4. The managing authority, namely the manager of the residential care home or the hospital managers, must make an application for a standard authorisation to the supervisory body. In England this is the local authority or clinical commissioning group. There are standard forms and a procedure to be followed.
  5. Six assessments must be carried out. These are contained in Part 3 of Schedule A1 and are the age requirement, the mental health requirement, the mental capacity requirement, the best interests requirement, the eligibility requirement and the no refusals requirement.
  6. The age requirement requires that detained person, known as the relevant person, must be over the age of 18. (para 13 Sched A1)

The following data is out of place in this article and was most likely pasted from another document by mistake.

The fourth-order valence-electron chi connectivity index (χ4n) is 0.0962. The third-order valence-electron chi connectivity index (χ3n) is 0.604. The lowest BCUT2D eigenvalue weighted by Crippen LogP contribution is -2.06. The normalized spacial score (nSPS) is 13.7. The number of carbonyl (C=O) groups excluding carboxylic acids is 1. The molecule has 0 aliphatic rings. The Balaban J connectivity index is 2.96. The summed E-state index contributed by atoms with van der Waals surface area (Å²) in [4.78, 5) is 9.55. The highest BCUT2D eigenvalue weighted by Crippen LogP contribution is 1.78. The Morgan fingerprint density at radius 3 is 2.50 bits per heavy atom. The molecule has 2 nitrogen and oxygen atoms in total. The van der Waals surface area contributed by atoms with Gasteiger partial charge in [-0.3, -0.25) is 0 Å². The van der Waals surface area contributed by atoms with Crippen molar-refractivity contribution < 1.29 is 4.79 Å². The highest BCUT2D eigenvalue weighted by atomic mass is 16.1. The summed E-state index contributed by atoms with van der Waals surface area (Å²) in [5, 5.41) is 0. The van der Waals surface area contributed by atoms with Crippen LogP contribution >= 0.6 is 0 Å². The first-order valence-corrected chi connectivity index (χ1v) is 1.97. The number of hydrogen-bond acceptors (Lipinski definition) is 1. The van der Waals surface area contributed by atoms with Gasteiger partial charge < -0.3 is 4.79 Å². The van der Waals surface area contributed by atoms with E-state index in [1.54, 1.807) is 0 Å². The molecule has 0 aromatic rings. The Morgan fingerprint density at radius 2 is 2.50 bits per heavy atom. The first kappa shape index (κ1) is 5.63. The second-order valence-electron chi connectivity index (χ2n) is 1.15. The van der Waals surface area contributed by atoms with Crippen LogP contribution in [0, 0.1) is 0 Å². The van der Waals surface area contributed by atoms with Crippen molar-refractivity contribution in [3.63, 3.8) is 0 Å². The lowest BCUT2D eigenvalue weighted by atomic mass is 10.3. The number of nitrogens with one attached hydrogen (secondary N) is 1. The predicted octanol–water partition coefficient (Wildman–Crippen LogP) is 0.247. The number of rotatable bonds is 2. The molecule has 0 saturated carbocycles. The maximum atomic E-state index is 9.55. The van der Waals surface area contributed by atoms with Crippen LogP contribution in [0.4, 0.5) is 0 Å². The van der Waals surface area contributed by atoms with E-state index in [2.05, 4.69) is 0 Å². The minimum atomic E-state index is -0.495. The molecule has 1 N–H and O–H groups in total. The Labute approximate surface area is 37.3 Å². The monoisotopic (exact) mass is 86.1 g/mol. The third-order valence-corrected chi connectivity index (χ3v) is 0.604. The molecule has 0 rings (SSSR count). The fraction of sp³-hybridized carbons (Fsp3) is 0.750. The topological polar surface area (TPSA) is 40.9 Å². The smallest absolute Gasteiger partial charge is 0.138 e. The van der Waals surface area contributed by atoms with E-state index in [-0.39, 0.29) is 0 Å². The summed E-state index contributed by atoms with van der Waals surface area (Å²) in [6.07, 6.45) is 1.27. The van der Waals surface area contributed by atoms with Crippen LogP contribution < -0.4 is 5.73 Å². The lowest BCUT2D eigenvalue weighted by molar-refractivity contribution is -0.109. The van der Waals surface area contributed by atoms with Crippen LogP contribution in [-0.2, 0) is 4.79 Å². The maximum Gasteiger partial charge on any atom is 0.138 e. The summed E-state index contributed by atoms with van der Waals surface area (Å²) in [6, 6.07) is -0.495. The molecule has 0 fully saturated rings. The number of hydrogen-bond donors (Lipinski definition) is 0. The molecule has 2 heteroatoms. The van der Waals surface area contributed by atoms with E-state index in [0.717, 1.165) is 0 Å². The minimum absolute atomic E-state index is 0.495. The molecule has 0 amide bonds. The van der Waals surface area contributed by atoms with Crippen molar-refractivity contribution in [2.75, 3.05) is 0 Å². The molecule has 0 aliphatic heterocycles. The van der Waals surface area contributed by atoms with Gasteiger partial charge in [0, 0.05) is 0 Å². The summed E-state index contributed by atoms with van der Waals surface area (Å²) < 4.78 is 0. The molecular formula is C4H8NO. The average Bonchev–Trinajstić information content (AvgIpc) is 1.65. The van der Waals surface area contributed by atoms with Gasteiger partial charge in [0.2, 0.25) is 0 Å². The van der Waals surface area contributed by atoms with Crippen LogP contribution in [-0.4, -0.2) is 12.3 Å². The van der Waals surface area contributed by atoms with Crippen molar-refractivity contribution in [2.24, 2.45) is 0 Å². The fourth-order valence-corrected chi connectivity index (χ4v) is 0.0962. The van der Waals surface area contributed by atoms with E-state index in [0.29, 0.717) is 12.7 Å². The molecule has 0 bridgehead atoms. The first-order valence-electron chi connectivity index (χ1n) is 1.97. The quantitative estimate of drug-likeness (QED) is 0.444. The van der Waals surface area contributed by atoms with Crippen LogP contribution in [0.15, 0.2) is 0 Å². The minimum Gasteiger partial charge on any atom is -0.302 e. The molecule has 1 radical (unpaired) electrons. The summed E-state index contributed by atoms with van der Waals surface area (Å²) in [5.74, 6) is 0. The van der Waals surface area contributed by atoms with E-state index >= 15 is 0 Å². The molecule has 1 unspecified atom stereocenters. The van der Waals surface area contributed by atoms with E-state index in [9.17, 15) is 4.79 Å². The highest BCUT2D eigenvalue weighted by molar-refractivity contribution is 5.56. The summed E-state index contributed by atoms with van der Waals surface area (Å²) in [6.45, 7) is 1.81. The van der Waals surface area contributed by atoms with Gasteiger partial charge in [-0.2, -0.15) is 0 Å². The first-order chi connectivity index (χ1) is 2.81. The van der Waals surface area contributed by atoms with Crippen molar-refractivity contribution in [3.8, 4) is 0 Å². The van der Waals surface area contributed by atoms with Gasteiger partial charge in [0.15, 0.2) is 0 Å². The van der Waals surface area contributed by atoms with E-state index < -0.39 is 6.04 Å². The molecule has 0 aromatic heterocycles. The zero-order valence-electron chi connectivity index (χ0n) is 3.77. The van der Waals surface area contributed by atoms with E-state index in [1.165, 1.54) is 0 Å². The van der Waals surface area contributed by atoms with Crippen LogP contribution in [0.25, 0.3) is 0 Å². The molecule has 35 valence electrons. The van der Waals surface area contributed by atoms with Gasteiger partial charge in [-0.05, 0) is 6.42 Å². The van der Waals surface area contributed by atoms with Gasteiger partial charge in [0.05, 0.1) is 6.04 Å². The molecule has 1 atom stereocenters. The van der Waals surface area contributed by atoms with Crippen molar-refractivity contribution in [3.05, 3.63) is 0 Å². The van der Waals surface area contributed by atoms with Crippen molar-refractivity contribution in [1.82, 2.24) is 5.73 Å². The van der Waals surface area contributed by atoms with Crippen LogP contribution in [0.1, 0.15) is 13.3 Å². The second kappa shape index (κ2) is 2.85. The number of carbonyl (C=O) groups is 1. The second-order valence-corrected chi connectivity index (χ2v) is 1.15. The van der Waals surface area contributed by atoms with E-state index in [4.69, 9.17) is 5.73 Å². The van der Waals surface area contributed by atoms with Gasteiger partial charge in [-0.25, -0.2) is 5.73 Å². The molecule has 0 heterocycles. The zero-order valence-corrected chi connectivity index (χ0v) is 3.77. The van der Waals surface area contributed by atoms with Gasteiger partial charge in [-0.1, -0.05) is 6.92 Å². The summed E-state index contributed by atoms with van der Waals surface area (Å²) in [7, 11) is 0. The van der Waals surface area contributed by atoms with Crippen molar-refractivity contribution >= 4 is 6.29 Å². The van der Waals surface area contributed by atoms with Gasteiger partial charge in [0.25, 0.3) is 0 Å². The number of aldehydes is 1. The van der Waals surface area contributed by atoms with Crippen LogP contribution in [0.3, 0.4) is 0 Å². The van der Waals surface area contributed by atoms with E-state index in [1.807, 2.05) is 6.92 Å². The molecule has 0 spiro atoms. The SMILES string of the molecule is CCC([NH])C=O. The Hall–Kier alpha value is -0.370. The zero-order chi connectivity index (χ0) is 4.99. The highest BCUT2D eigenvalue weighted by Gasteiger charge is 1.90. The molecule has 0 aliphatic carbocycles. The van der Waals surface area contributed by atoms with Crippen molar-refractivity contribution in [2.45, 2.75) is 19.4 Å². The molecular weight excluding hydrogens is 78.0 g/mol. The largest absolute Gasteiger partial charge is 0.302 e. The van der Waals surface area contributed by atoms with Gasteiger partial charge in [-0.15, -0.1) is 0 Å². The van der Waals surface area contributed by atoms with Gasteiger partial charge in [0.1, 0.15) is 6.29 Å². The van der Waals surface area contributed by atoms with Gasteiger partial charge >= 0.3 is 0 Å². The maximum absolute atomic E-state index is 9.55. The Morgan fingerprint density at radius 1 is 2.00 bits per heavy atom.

7. The mental health requirement requires that the relevant person to suffering from mental disorder, as defined with the Mental Health Act 1983. It includes a person with a learning disability who is not displaying seriously irresponsible conduct or abnormally aggressive behaviour who would not otherwise fall within the definition with the MHA. (para 14, Sched A1)
  8. The mental capacity requirement is that the relevant person lacks capacity to decide whether or not he should be accommodated in the relevant hospital or care home for the purpose of being given the relevant care or treatment. (para 15, Sched A1)
  9. In order to satisfy the best interests requirement, four conditions must be met namely that it is in the relevant person’s best interests to be detained, that it is necessary to prevent harm to the relevant person and that it is a proportionate response to the likelihood and seriousness of that harm. (para 16, Sched A1). This requirement must be assessed by a suitably qualified assessor and cannot be the same person who has also conducted the mental health assessment. The assessor has a duty to consult and will review documentation and make recommendations as to the duration of the authorisation and any conditions to be attached to it. (paras 38-45 Sched A1)